News

Bond Rd. eyesore is now parked in legal system

POULSBO — While the number of cars, recreational vehicles and boats has been growing on the infamous corner of Stottlemeyer and Bond roads as of late, Kitsap County has been trying to decrease that tally via the legal system.

Property owner Bill Arness of Kingston said he doesn’t see anything wrong with vehicles parking on his parcel but county officials claim storing vehicles on the property violates zoning codes.

The county prosecuting attorney’s office and Arness’ lawyer are hoping to come to a resolution by the end of the month to avoid having to go to court, said the county’s lead code enforcement officer Steve Mount.

The land in question is part of a 12.86-acre parcel owned by Arness and is zoned rural residential. Arness said he purchased the property about a decade ago with no intentions of doing anything with it.

However, since last October, trucks, boats, recreational vehicles and cars of all types have been parked and listed for sale on the property west of Bond Road and have been creating concern among residents.

Complaints about the parked vehicles ranged from statements that the lot was becoming an eyesore and it was not an appropriate place to sell cars to traffic problems created when motorists slow down to look at the vehicles on site.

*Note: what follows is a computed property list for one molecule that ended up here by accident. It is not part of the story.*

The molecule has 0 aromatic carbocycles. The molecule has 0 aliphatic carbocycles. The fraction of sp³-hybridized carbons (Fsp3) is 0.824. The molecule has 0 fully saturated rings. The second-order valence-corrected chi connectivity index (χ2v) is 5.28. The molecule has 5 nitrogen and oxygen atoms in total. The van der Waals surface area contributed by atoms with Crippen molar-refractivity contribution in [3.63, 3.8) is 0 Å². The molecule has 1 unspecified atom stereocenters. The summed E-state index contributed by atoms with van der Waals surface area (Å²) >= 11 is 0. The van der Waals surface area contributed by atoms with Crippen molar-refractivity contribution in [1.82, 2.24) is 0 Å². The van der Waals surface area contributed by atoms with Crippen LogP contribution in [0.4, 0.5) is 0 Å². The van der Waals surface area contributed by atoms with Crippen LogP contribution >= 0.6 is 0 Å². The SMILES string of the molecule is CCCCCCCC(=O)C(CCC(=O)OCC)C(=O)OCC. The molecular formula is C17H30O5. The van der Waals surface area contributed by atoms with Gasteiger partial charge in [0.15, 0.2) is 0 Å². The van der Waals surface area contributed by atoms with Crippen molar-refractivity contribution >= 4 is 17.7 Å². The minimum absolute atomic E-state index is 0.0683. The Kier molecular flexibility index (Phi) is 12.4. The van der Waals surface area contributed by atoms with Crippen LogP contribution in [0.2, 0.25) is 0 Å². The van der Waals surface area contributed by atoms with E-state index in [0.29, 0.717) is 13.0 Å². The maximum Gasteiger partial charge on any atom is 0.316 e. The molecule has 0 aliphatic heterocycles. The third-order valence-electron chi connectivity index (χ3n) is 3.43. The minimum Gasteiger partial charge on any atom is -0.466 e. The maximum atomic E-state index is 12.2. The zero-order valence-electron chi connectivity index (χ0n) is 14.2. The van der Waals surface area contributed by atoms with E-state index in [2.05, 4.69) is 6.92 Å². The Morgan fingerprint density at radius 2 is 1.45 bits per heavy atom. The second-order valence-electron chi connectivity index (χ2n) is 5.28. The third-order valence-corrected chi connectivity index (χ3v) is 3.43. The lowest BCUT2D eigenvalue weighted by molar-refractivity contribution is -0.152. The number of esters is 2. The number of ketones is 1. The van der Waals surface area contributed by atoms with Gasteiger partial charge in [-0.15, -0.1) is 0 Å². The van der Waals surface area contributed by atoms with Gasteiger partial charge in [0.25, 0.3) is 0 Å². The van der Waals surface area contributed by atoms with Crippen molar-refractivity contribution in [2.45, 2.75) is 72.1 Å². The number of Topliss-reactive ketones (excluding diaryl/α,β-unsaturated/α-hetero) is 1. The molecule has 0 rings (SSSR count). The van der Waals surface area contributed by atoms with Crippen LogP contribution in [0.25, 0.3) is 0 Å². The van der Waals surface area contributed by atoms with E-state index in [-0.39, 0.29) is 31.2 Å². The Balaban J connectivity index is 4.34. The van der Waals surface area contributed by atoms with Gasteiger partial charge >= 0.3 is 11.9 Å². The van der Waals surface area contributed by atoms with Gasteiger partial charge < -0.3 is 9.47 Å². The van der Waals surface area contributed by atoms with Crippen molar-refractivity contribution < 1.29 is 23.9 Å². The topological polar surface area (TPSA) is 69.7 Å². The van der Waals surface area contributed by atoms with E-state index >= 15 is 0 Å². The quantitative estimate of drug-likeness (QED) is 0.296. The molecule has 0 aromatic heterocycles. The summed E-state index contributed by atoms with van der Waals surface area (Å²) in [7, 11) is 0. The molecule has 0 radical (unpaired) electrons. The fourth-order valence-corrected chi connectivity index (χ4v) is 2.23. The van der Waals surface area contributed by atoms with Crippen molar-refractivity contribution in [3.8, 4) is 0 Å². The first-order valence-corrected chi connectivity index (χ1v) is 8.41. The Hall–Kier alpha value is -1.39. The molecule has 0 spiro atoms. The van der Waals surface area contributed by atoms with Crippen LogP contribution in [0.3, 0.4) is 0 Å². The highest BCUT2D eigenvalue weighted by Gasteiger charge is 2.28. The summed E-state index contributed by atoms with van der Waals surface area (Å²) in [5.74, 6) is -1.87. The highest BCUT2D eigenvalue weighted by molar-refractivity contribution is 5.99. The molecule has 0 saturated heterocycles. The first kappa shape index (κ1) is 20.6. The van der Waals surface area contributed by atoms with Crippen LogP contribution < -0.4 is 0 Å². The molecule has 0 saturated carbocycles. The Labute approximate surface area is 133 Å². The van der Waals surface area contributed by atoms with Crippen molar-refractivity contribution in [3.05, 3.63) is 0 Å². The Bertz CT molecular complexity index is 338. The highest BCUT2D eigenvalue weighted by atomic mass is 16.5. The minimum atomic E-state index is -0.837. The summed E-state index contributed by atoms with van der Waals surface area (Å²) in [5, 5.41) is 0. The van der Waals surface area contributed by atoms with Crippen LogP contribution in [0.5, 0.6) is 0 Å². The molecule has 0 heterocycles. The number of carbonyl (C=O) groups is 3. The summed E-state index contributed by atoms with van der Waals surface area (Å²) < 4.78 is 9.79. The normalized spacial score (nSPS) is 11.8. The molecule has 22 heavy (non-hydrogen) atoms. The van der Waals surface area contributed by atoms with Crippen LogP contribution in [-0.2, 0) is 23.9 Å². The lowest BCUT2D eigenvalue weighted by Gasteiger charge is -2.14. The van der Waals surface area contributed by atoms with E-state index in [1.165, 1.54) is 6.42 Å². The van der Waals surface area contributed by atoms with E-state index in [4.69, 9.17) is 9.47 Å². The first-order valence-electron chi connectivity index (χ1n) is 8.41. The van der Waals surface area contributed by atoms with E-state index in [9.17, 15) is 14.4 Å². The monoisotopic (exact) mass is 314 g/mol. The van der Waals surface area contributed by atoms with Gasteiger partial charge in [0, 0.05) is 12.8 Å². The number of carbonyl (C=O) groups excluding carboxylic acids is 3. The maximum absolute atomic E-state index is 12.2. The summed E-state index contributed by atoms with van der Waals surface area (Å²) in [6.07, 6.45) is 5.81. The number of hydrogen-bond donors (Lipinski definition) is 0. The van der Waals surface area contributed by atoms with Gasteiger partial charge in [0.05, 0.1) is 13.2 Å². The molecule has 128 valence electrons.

The county contacted Arness in November 2003 because “(the property) is being used as a place to store or sell vehicles without land use approval,” Mount said.

Arness also was told about the nature of the complaints and how the use of the land violated county zoning codes.

“He made it clear that he wasn’t encouraging the activity but we also agreed he wasn’t taking any active steps to discourage it either by restricting access,” Mount said, noting he asked that Arness contact the vehicles’ owners to retrieve them and prohibit access to the property by putting up a cable gate.

Mount said Arness agreed to consider the recommendation and the county gave him a time frame in which to complete this task. While the number of cars dwindled in the following months, the county still received more complaints.

Mount spoke with Arness again in March 2004 about why the access to the lot was still not restricted. Arness replied he wanted the violation in writing so he could discuss it with his attorney.

In April, a letter was sent to Arness explaining the violation — the property was zoned rural residential and auto sales were not permitted under this zoning. Arness was given another timeline to have the vehicles removed and secure the property access.

However, on April 21, after the county noticed more vehicles were parked there and Arness was not making any attempts to stop the activity, violation citations were issued.

Arness didn’t have much to say about the legal proceedings or about the complaints that were submitted.

“It’s not hurting anything,” he said of why he allows cars to park on the corner lot. “They just park there. I never give them authority to do that but I never told anybody they couldn’t do that.”

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